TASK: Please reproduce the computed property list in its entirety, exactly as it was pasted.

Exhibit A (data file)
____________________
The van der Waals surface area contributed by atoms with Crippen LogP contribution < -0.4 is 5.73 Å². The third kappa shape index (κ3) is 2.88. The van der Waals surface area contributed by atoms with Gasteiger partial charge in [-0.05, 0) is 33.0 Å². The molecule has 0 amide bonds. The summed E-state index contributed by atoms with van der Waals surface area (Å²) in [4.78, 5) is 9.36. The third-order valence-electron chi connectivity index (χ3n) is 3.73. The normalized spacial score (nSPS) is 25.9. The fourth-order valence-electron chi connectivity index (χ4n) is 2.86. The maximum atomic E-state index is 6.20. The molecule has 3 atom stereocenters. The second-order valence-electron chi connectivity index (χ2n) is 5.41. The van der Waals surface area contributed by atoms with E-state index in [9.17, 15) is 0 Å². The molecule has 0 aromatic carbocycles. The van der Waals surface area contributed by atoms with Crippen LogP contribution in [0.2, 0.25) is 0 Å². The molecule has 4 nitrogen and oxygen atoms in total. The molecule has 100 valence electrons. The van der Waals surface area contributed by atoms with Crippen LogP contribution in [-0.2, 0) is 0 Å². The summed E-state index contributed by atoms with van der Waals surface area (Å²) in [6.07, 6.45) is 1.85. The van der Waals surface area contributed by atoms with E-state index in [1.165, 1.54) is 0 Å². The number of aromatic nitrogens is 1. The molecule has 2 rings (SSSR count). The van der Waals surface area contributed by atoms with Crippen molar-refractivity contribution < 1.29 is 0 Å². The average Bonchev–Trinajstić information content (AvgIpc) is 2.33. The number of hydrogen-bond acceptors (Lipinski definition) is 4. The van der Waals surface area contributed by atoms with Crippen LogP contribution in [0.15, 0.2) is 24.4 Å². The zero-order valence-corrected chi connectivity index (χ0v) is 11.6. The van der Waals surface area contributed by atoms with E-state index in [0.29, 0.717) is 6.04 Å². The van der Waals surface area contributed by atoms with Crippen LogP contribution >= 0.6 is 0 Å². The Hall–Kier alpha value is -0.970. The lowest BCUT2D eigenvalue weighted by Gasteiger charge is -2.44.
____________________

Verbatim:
The van der Waals surface area contributed by atoms with Crippen LogP contribution < -0.4 is 5.73 Å². The third kappa shape index (κ3) is 2.88. The van der Waals surface area contributed by atoms with Gasteiger partial charge in [-0.05, 0) is 33.0 Å². The molecule has 0 amide bonds. The summed E-state index contributed by atoms with van der Waals surface area (Å²) in [4.78, 5) is 9.36. The third-order valence-electron chi connectivity index (χ3n) is 3.73. The normalized spacial score (nSPS) is 25.9. The fourth-order valence-electron chi connectivity index (χ4n) is 2.86. The maximum atomic E-state index is 6.20. The molecule has 3 atom stereocenters. The second-order valence-electron chi connectivity index (χ2n) is 5.41. The van der Waals surface area contributed by atoms with E-state index in [9.17, 15) is 0 Å². The molecule has 0 aromatic carbocycles. The van der Waals surface area contributed by atoms with Crippen LogP contribution in [0.2, 0.25) is 0 Å². The molecule has 4 nitrogen and oxygen atoms in total. The molecule has 100 valence electrons. The van der Waals surface area contributed by atoms with Crippen LogP contribution in [-0.2, 0) is 0 Å². The summed E-state index contributed by atoms with van der Waals surface area (Å²) in [6.07, 6.45) is 1.85. The van der Waals surface area contributed by atoms with E-state index in [1.165, 1.54) is 0 Å². The number of aromatic nitrogens is 1. The molecule has 2 rings (SSSR count). The van der Waals surface area contributed by atoms with Crippen molar-refractivity contribution < 1.29 is 0 Å². The average Bonchev–Trinajstić information content (AvgIpc) is 2.33. The number of hydrogen-bond acceptors (Lipinski definition) is 4. The van der Waals surface area contributed by atoms with Crippen LogP contribution in [0.15, 0.2) is 24.4 Å². The zero-order valence-corrected chi connectivity index (χ0v) is 11.6. The van der Waals surface area contributed by atoms with E-state index in [0.29, 0.717) is 6.04 Å². The van der Waals surface area contributed by atoms with Crippen LogP contribution >= 0.6 is 0 Å². The Hall–Kier alpha value is -0.970. The lowest BCUT2D eigenvalue weighted by Gasteiger charge is -2.44.